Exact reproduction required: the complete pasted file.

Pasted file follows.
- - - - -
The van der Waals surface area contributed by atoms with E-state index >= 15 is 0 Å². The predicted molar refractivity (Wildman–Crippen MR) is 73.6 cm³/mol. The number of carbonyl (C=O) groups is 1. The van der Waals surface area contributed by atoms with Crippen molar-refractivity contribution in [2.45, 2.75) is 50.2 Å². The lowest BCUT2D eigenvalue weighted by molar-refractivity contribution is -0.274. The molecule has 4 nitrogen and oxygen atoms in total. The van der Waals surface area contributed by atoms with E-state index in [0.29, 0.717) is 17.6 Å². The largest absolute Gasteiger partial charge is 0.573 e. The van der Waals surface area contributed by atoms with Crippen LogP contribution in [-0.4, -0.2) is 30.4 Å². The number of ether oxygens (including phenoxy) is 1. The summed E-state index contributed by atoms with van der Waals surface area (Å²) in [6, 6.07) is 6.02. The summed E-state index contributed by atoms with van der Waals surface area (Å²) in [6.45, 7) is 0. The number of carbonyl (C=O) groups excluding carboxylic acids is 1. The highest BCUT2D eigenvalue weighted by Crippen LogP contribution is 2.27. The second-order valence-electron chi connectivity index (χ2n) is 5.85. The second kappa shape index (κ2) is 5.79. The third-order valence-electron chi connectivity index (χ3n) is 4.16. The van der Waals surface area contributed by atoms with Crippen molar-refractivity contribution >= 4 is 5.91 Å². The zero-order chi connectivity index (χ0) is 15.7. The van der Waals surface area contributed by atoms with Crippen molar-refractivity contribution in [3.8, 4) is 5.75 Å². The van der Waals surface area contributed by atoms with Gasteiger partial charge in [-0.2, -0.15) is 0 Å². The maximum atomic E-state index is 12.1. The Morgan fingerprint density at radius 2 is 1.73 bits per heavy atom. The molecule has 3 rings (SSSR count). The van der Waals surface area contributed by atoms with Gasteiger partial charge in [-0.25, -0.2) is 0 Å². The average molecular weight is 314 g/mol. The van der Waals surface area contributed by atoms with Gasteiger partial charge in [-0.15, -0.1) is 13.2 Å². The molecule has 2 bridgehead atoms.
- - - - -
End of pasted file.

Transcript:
The van der Waals surface area contributed by atoms with E-state index >= 15 is 0 Å². The predicted molar refractivity (Wildman–Crippen MR) is 73.6 cm³/mol. The number of carbonyl (C=O) groups is 1. The van der Waals surface area contributed by atoms with Crippen molar-refractivity contribution in [2.45, 2.75) is 50.2 Å². The lowest BCUT2D eigenvalue weighted by molar-refractivity contribution is -0.274. The molecule has 4 nitrogen and oxygen atoms in total. The van der Waals surface area contributed by atoms with E-state index in [0.29, 0.717) is 17.6 Å². The largest absolute Gasteiger partial charge is 0.573 e. The van der Waals surface area contributed by atoms with Crippen LogP contribution in [-0.4, -0.2) is 30.4 Å². The number of ether oxygens (including phenoxy) is 1. The summed E-state index contributed by atoms with van der Waals surface area (Å²) in [6, 6.07) is 6.02. The summed E-state index contributed by atoms with van der Waals surface area (Å²) in [6.45, 7) is 0. The number of carbonyl (C=O) groups excluding carboxylic acids is 1. The highest BCUT2D eigenvalue weighted by Crippen LogP contribution is 2.27. The second-order valence-electron chi connectivity index (χ2n) is 5.85. The second kappa shape index (κ2) is 5.79. The third-order valence-electron chi connectivity index (χ3n) is 4.16. The van der Waals surface area contributed by atoms with Crippen molar-refractivity contribution >= 4 is 5.91 Å². The zero-order chi connectivity index (χ0) is 15.7. The van der Waals surface area contributed by atoms with Crippen molar-refractivity contribution in [3.8, 4) is 5.75 Å². The van der Waals surface area contributed by atoms with Gasteiger partial charge in [-0.2, -0.15) is 0 Å². The maximum atomic E-state index is 12.1. The Morgan fingerprint density at radius 2 is 1.73 bits per heavy atom. The molecule has 3 rings (SSSR count). The van der Waals surface area contributed by atoms with Gasteiger partial charge in [-0.25, -0.2) is 0 Å². The average molecular weight is 314 g/mol. The van der Waals surface area contributed by atoms with Gasteiger partial charge in [-0.15, -0.1) is 13.2 Å². The molecule has 2 bridgehead atoms.